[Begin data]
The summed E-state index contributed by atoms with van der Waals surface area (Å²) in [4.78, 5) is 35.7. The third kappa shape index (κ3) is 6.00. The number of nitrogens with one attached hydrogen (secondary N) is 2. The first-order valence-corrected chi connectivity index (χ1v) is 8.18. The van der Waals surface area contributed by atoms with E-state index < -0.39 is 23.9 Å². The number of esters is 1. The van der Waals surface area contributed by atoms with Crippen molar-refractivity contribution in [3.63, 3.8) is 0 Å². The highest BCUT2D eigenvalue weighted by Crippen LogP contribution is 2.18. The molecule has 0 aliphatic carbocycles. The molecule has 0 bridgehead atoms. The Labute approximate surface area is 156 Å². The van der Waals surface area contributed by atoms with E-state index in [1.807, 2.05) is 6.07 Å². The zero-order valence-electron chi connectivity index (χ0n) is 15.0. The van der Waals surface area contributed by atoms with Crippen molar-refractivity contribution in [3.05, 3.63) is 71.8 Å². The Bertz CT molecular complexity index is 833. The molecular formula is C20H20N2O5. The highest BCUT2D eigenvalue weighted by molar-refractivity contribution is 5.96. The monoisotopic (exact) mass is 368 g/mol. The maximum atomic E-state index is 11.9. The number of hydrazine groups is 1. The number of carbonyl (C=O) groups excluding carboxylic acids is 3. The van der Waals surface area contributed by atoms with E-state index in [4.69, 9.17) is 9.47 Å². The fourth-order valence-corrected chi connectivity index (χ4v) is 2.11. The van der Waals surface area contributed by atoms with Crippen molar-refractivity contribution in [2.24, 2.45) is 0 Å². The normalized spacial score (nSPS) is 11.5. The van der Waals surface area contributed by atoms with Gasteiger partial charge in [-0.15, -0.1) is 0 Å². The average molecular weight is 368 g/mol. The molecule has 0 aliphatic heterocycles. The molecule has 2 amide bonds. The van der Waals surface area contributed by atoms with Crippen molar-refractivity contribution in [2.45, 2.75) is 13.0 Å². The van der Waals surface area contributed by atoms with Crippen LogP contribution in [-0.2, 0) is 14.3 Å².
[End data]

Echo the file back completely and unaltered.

The summed E-state index contributed by atoms with van der Waals surface area (Å²) in [4.78, 5) is 35.7. The third kappa shape index (κ3) is 6.00. The number of nitrogens with one attached hydrogen (secondary N) is 2. The first-order valence-corrected chi connectivity index (χ1v) is 8.18. The van der Waals surface area contributed by atoms with E-state index < -0.39 is 23.9 Å². The number of esters is 1. The van der Waals surface area contributed by atoms with Crippen molar-refractivity contribution in [3.63, 3.8) is 0 Å². The highest BCUT2D eigenvalue weighted by Crippen LogP contribution is 2.18. The molecule has 0 aliphatic carbocycles. The molecule has 0 bridgehead atoms. The Labute approximate surface area is 156 Å². The van der Waals surface area contributed by atoms with E-state index in [1.807, 2.05) is 6.07 Å². The zero-order valence-electron chi connectivity index (χ0n) is 15.0. The van der Waals surface area contributed by atoms with Crippen molar-refractivity contribution in [3.05, 3.63) is 71.8 Å². The Bertz CT molecular complexity index is 833. The molecular formula is C20H20N2O5. The highest BCUT2D eigenvalue weighted by molar-refractivity contribution is 5.96. The monoisotopic (exact) mass is 368 g/mol. The maximum atomic E-state index is 11.9. The number of hydrazine groups is 1. The number of carbonyl (C=O) groups excluding carboxylic acids is 3. The van der Waals surface area contributed by atoms with E-state index in [4.69, 9.17) is 9.47 Å². The fourth-order valence-corrected chi connectivity index (χ4v) is 2.11. The van der Waals surface area contributed by atoms with Crippen molar-refractivity contribution in [2.24, 2.45) is 0 Å². The normalized spacial score (nSPS) is 11.5. The van der Waals surface area contributed by atoms with Gasteiger partial charge in [-0.15, -0.1) is 0 Å². The average molecular weight is 368 g/mol. The molecule has 0 aliphatic heterocycles. The molecule has 2 amide bonds. The van der Waals surface area contributed by atoms with Crippen molar-refractivity contribution in [2.45, 2.75) is 13.0 Å². The van der Waals surface area contributed by atoms with Crippen LogP contribution in [-0.2, 0) is 14.3 Å².